While BSA based on RNA abundance allowed the chromosomal assignment of DE genes, to determine their exact map position still relies on other sources of information. This is no different from traditional BSA. Here, we took advantage of other publicly available gene marker mapping datasets (Close et al. 2009; Stein et al. 2007; Potokina et al. 2008a, b; Wise unpublished data), eQTL datasets (Potokina et al. 2008a, b; Chen et al. 2010a, b) and conservation of synteny, to determine locations. Mapping the respective genes using DNA-based genetic markers is preferred as it is the most reliable and accurate, although predicting map positions using high LOD cis-eQTL has proved robust for two previous eQTL studies (Potokina et al. 2008a, b; Chen et al. 2010a, b). The latter approach was generally successful in our study, where the locations of 47 genes inferred from cis-eQTL that were also mapped as gene-based SNP markers were in agreement. Only two exceptions where the SNP and eQTL data identified positions on different chromosomes were found for unigenes 7356 and 17572 (HarvEST25), (Supplementary Table).

In contrast to the high concordance between gene-based marker mapping and inference based on cis-eQTL, the prediction of genetic position based on conserved synteny with rice was less consistent. Previously, Cho et al. (2006) performed physical mapping and synteny analysis with rice using wheat-barley addition lines and revealed that 79% of physically mapped barley genes exhibited conserved synteny to rice at a chromosomal level, whereas Stein et al. (2007) found that only 50% of barley genes were collinear in both genomes. The accuracy of such predictions vary with factors such as density of reference genes and disruption of collinearity by ancestral rearrangements involving multiple linked or unlinked genes (Bilgic et al. 2007; Devos 2005). A consequence is that the orthologuous genes in two species many not lie in regions that otherwise exhibit significant levels of conservation of synteny (Tarchini et al. 2000; Li and Gill 2002). Alternatively a one-to-one relationship between orthologues does not exist between the species in question (Brueggeman et al. 2002; Griffiths et al.2006). Predicting map position based on synteny alone can therefore be relatively inaccurate. We found that map locations predicted using synteny, when compared to map position determined by gene-based markers or inferred from cis-eQTL, showed 81% concordance. Thus, predictions based on synteny alone, could result in approximately 20% genes being erroneously assigned. In the work reported here, caution should therefore be exercised when considering the 92 genes determined solely on synteny.

BSA for differential RNA abundance using specific biological material will identify only a subset of putatively cis-regulated genes due to the tissue and developmental specificity of gene expression (Potokina et al. 2008a, b; Zhang and Borevitz 2009). For example, only 26% cis-eQTL were found to be in common to both germinating embryos and seedling leaves, and the addition of another tissue to eQTL analysis substantially increased the number of identified cis-eQTL (Potokina et al. 2008a, b). It is therefore conceivable that as more eQTL datasets are generated and become available from samples at different developmental stages or tissue types, or subjected to alternative biotic or abiotic stresses, the discovery of genes in regions of interest using the BSA approach described here could increase significantly.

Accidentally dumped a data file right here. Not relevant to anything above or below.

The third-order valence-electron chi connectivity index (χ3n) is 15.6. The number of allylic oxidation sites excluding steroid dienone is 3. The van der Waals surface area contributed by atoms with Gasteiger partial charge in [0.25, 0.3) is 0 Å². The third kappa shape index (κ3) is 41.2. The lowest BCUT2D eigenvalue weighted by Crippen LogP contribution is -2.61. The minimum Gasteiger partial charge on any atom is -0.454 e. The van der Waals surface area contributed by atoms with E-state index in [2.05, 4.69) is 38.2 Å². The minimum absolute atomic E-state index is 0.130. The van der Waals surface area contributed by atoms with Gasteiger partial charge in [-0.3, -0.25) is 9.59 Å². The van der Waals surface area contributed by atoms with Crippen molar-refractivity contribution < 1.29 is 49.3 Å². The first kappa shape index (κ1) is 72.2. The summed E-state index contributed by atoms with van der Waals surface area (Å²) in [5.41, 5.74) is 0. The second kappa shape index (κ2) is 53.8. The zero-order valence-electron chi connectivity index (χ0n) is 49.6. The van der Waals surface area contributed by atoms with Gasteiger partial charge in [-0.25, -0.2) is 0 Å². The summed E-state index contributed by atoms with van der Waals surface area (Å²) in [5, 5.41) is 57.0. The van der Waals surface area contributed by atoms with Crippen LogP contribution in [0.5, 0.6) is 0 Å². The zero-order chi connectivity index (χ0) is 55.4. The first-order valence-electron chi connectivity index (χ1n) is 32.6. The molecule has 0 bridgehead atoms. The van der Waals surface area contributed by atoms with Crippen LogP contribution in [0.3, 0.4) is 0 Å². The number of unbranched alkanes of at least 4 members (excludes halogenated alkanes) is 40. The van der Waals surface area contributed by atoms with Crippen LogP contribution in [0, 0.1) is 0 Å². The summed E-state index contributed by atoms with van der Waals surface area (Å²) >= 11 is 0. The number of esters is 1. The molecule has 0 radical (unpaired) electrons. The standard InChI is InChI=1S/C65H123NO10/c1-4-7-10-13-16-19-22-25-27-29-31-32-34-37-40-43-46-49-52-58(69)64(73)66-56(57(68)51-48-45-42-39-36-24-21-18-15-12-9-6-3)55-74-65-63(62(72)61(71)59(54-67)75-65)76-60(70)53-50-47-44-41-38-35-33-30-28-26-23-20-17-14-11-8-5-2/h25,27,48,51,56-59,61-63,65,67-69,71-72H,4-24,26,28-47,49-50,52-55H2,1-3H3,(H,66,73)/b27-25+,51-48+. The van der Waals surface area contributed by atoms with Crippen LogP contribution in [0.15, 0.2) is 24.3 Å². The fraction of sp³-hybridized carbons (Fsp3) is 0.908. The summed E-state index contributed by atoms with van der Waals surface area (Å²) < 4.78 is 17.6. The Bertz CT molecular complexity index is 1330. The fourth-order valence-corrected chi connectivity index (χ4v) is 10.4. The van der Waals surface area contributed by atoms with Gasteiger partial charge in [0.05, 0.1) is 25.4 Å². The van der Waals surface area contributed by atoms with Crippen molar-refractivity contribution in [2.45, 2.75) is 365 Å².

We chose the Rphq11 locus for differential expression by BSA, and identified a large collection of candidate genes. These are both positional- and expression-based candidates. It was reassuring that HvPHGPx (unigene727 and 2453 from HarvEST 35), a promising candidate gene identified in a previous eQTL study focused on Rphq11 (Chen et al. 2010a, b), was reproduced in the current work as significantly differentially expressed, emphasizing the potential of RNA abundance-BSA for candidate gene identification. However, in cases where the exact location of a phenotypic QTL has not been defined accurately by flanking markers, linked genes could still be efficiently identified by creating bulks based on phenotype. These genes would serve as a valuable resource for targeted marker saturation, as candidate genes in their own right, and for comparative genetics.

Acknowledgments

We gratefully acknowledge J. McNicol and C. Hackett for valuable discussions concerning the experimental and custom array design, T. Marcel, A. Vels, F. Yeo, A. Gonzalez, Z. Kohutova, F. Meijer-Dekens, R. Aghnoum, M. Macaulay and K. McLean for their kind help with sampling and Drs. G. Bryan and B. Thomas for their critical review of the manuscript. Funding for this experiment was provided by the European Union Bioexploit Grant No. 513959 (FOOD) to RW and RN (www.bioexploit.net) and by Scottish Government Rural and Environment Research and Analysis Directorate (RERAD) Programme 1, Work Package 1 (http://www.programme1.net/programmes).

Open Access

This article is distributed under the terms of the Creative Commons Attribution Noncommercial License which permits any noncommercial use, distribution, and reproduction in any medium, provided the original author(s) and source are credited.

Supplementary material

122_2011_1538_MOESM1_ESM.xls (122 kb)
Supplementary material 1 (XLS 121 kb)

Copyright information

© The Author(s) 2011

Authors and Affiliations

  1. 1.Genetics ProgrammeScottish Crop Research InstituteDundeeScotland, UK
  2. 2.Laboratory of Plant Breeding, Graduate School for Experimental Plant SciencesWageningen UniversityWageningenThe Netherlands